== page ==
posted 15 Nov 2000 in Volume 4 Issue 3
Book Review: Competitive Intelligence
Title: Competitive Intelligence
Authors: Michelle Cook & Curtis Cook
Publisher: Kogan Page Ltd, 2000
Competitive intelligence (CI) is rapidly emerging as one of the killer applications of knowledge management. In this book, the authors seek to offer a practical approach to cultivating CI activity in organisations. They base the book on their extensive experience in their Canadian CI consultancy practice. There are many gems throughout, which are clearly grounded in experience, but unfortunately its structure hides them well. The book suffers an identity crisis. Is it an introductory textbook for the new practitioner, or a management text intended to guide the implementation of a new CI capability in an organisation? There is a need for both in the CI world today, but Competitive Intelligence doesn’t quite hit either mark.
Traditionally, CI has been an art or craft practised by seasoned analysts skilled in building detailed pictures of the competition from scant information. Over the years some good heuristics have developed to guide this type of intelligence work. Chapter 1 covers these through an overview of the “dozen myths about competitive intelligence”. This is a very useful management introduction, but could have been expanded significantly or worked up as a theme for a whole section. Chapter 2 is equally useful in laying out the structure of a good intelligence project in ten phases, with useful guidelines about how much effort should be expended in each phase. Chapter 2 hovers between being a management introduction to the structure of CI projects and an introductory textbook. There is too much detail for the manager and not enough for the new practitioner.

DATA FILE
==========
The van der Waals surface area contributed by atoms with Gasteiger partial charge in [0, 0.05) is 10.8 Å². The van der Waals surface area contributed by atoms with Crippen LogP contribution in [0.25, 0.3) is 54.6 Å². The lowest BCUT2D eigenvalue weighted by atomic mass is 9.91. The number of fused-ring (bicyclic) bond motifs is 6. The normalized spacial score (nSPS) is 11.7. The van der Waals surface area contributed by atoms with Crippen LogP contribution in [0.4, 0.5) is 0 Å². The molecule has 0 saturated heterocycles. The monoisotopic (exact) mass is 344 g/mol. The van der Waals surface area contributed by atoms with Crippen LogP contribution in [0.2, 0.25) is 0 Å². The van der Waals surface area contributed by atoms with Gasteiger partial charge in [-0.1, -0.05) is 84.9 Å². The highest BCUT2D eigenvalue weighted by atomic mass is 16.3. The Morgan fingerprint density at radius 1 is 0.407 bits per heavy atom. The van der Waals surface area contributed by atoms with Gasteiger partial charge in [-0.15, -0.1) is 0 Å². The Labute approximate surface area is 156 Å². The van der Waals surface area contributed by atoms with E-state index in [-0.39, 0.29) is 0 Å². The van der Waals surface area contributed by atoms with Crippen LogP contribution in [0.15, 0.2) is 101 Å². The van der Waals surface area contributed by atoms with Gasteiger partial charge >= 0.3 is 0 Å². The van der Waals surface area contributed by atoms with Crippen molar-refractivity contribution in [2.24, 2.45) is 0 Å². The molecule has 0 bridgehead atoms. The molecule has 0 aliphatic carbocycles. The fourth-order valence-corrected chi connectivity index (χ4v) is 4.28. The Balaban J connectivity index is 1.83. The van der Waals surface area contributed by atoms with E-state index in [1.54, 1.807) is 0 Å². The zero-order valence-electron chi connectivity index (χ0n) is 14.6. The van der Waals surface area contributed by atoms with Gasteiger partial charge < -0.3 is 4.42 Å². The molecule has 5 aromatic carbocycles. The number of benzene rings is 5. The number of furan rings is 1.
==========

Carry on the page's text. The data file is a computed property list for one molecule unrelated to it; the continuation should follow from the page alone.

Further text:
Chapter 3 looks at finding the information you need. Unfortunately, it mixes sources and techniques in a way that loses the structure that was clearer in the first two chapters. There are some gems here in discussions on interviewing leads and working trade shows for intelligence. These techniques deserve chapters on their own. The rest of chapter 3 is devoted to types of information you might need, overlapping significantly with chapter 4, which covers the sources of this information. Chapter 4 quickly descends into lists of international organisations that might be useful sources, together with their addresses and phone numbers. This type of material should be in an appendix or, better still, a living website to accompany the book. For the practitioner, an up-to-date comprehensive directory of this kind would be invaluable.